The IMF and Civil Society
The Impact of the Food and Fuel Crisis
July 1, 2008
Surging oil and food prices are being felt globally, but the impact is most severe for import-dependent poor and middle-income countries that are confronting balance of payments problems and higher inflation. The poor in those countries face the most acute difficulties. Those are the findings of IMF studies of the implications of the recent sharp rise in food and fuel prices.
More than 100 representatives from the media, civil society organizations, and academics attended a July 1 seminar at IMF headquarters to discuss two papers on the emerging crisis: "Food and Fuel Prices-Recent Developments, Macroeconomic Impact, and Policy Response" and "The Balance of Payments Impact of the Food and Fuel Price Shocks on Low-Income African Countries: A Country-by-Country Assessment."
In opening remarks at the seminar, IMF Managing Director Dominique Strauss-Kahn said that higher oil and food prices were reducing living standards everywhere, making it more difficult for governments to support growth and contain inflation at the same time. The stakes were much higher for middle- and low-income countries than for advanced economies, he said: "For the very poor, high food prices can mean deep poverty, hunger and malnutrition."
Strauss-Kahn called for a "broad cooperative approach" to help tackle higher oil and food prices. "We need to recognize the severity of the challenge now facing so many countries and help them implement relief measures that do not jeopardize economic stability. Their challenge is ours," he said. His main message to the leaders of the Group of Eight at their meeting this week in Japan was that inflation should be the top concern of policymakers. "When you worry about high oil and food prices, you should be concerned about growth, but even more concerned about inflation," Strauss-Kahn said.
Key Findings of the New Study
In their presentations, Patricia Alonso-Gamo and Mark Plant of the IMF Policy Development and Review Department (PDR), Benedicte Christensen of the African Department (AFR), Sanjeev Gupta of the Fiscal Affairs Department (FAD), and Thomas Helbling of the Research Department (RES), discussed the factors driving high food and fuel prices and what the future might hold. They outlined the budgetary implications of the measures taken by countries to mitigate the impact of the price shock, and the impact on the balance of payments and inflation. They also talked about the impact of the shock on African countries.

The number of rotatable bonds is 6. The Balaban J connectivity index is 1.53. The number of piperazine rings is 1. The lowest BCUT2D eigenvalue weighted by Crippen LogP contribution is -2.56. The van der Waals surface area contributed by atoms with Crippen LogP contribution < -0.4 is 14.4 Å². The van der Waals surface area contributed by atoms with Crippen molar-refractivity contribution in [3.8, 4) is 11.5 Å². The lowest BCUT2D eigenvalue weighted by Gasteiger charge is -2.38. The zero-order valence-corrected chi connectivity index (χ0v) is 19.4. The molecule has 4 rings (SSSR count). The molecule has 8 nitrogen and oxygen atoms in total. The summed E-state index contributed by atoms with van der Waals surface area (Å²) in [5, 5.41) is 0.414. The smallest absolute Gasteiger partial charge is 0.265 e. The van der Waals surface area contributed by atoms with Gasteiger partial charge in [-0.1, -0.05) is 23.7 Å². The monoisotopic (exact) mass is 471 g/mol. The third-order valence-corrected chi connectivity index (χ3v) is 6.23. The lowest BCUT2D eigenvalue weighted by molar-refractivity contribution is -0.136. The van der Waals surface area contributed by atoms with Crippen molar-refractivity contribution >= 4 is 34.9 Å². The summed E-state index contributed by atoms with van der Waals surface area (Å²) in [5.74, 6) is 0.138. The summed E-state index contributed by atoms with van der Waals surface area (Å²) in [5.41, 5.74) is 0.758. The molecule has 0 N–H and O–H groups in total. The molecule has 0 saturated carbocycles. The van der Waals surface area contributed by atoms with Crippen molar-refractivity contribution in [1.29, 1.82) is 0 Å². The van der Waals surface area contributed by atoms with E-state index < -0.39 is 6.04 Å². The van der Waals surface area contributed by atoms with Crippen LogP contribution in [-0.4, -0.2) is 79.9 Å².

Questions from the audience
Following the presentations, the panel took questions from the audience. Elizabeth Stuart from Oxfam International asked whether financing under the Poverty Reduction and Growth Facility (PRGF) would add to countries' debt burdens. Christensen explained that lending terms under the PRGF are concessional, and that the Fund analyzes the impact of a new loan or loan augmentation on a country's debt load before committing more resources.
A reporter from Bloomberg News asked what-apart from increased food aid-the U.S. and other G-7 countries could do to help countries cope with the price shock. Plant responded that the increase in food aid, including to the World Food Program, certainly is welcome. But developed countries could make a very important contribution by pushing for agreement in the Doha trade round, he added. This would help open up food markets, leading to increased supply and lower prices. Developed countries should also consider rethinking their agricultural policies, Plant said, including their subsidies for biofuel crops, which have helped push up prices of corn in particular.
In response to a question about whether strong demand for commodities from China and India would continue, Helbling said that the economic takeoff experienced by many low and especially middle-income countries is most likely a lasting trend. But in some of these economies, subsidies-especially for fuel-have fed run-away demand. A few countries are now rethinking their subsidies because they are becoming too expensive, and this might help slow down demand.
Professor Arturo Porzecanski from American University wanted to know how closely the current crisis mirrored that of the 1970s, when recycled petrodollars added to inflationary pressures. "It's like deja-vu all over again," he said. Helbling responded that the current commodity price boom shared common features with the boom of the 1970s, but that there are also important differences. In particular, capacity constraints, more than general inflationary pressures, appear to have been the main driver of the current price shock, both for food and for oil. And while first-round effects of price increases have been allowed to feed through to consumer prices, second-round effects on wages are less pronounced today because labor markets were much more flexible. He said central banks have absorbed the lessons of the 1970s and now have a stronger focus on price stability.
Each country is unique
A number of speakers inquired about the impact of high food and fuel prices on specific countries and regions. On Latin America, Alonso-Gamo pointed out that most countries in that region are middle income, and so have been less hard hit than low-income countries. Many are also net food exporters and have therefore experienced an improvement in their terms of trade. But a few, including Haiti, have suffered a severe blow. Some advanced economies have experienced large gains in their terms of trade, including Australia and Canada. IMF staff also said that the impact not only differed from country to country, but also within countries, with the urban poor being most at risk of malnutrition.